The Monastery building adjoining the nave of the medieval parish church awaits guests on 3 fully reconstructed floors. Directly after the entrance and the reception hall visitors step into the cloister, which rings the irregularly shaped courtyard, the so-called Quadrum.
The 7 guest rooms opening from the ground floor cloister had originally been used for prayer and meditation by monks. The basic layouts of these individual cells have not been altered. The restoration and reconstruction work preserved the cell walls and converted the spaces into simple, elegant and comfortable guest rooms, while modern amenities have also been added. One of the most imposing places on the ground floor is the Refectory, or Dining Hall. Now it functions as a restaurant, which is serviced by the building’s own kitchen attached to this magnificent Baroque hall.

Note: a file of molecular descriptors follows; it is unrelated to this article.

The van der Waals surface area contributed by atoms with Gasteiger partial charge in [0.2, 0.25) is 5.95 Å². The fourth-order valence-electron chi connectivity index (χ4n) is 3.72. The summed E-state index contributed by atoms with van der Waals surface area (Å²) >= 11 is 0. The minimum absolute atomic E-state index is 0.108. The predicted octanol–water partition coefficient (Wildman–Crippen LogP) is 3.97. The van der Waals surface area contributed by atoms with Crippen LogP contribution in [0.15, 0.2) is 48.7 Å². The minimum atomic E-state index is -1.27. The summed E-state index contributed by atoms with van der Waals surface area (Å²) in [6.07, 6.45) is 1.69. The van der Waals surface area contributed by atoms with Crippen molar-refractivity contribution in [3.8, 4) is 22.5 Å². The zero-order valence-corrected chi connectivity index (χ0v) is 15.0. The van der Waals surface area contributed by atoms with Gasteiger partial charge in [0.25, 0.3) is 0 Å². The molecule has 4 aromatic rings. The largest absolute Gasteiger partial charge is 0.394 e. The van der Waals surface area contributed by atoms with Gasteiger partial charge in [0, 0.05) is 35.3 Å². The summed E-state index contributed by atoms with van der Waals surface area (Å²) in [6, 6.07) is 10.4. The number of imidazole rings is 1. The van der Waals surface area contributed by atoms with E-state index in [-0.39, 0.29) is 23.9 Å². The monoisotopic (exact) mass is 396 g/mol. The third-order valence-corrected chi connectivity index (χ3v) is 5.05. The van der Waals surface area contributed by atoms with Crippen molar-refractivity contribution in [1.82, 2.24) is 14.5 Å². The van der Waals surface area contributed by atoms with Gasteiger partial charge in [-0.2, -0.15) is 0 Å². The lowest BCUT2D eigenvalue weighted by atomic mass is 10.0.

On the first floor of the Monastery 12 completely restored guest rooms open onto the cloister hall. Another grand space is on this level: the Novitiate exudes an air of tranquility. Today, it is still the Lecture and Conference Hall, as it had been for centuries. Originally the center of Pauline education, it is simple in form, adorned only with symbolic carvings decorating its giant timber beam.
The loft has been converted from its original use as storage to an architecturally well integrated living and community space with 4 guest rooms, and special features, such as meditation rooms, a friendly lounge for comfortable discussion, a kitchenette, and a practice hall. The second floor has rediscovered Gothic features in its new library, which shares large ornate windows with the church.